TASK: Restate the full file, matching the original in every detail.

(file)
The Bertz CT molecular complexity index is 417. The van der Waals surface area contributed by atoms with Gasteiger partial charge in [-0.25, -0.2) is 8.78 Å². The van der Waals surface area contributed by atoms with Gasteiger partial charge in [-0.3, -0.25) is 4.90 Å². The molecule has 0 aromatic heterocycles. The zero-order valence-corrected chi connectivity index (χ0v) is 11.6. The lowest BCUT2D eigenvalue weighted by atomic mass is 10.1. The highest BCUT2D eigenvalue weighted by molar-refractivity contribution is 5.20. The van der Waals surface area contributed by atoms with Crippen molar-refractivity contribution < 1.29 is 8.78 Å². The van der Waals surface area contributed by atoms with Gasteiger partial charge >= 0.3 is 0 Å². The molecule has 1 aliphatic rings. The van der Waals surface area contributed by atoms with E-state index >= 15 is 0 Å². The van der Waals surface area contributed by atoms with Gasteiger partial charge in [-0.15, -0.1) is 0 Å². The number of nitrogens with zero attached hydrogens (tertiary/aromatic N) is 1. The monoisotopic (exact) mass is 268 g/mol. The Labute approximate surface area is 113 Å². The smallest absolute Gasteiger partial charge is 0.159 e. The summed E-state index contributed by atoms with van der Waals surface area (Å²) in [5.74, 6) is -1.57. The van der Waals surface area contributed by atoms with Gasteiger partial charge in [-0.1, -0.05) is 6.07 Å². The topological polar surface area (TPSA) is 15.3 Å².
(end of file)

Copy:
The Bertz CT molecular complexity index is 417. The van der Waals surface area contributed by atoms with Gasteiger partial charge in [-0.25, -0.2) is 8.78 Å². The van der Waals surface area contributed by atoms with Gasteiger partial charge in [-0.3, -0.25) is 4.90 Å². The molecule has 0 aromatic heterocycles. The zero-order valence-corrected chi connectivity index (χ0v) is 11.6. The lowest BCUT2D eigenvalue weighted by atomic mass is 10.1. The highest BCUT2D eigenvalue weighted by molar-refractivity contribution is 5.20. The van der Waals surface area contributed by atoms with Crippen molar-refractivity contribution < 1.29 is 8.78 Å². The van der Waals surface area contributed by atoms with Gasteiger partial charge >= 0.3 is 0 Å². The molecule has 1 aliphatic rings. The van der Waals surface area contributed by atoms with E-state index >= 15 is 0 Å². The van der Waals surface area contributed by atoms with Gasteiger partial charge in [-0.15, -0.1) is 0 Å². The number of nitrogens with zero attached hydrogens (tertiary/aromatic N) is 1. The monoisotopic (exact) mass is 268 g/mol. The Labute approximate surface area is 113 Å². The smallest absolute Gasteiger partial charge is 0.159 e. The summed E-state index contributed by atoms with van der Waals surface area (Å²) in [5.74, 6) is -1.57. The van der Waals surface area contributed by atoms with Gasteiger partial charge in [-0.1, -0.05) is 6.07 Å². The topological polar surface area (TPSA) is 15.3 Å².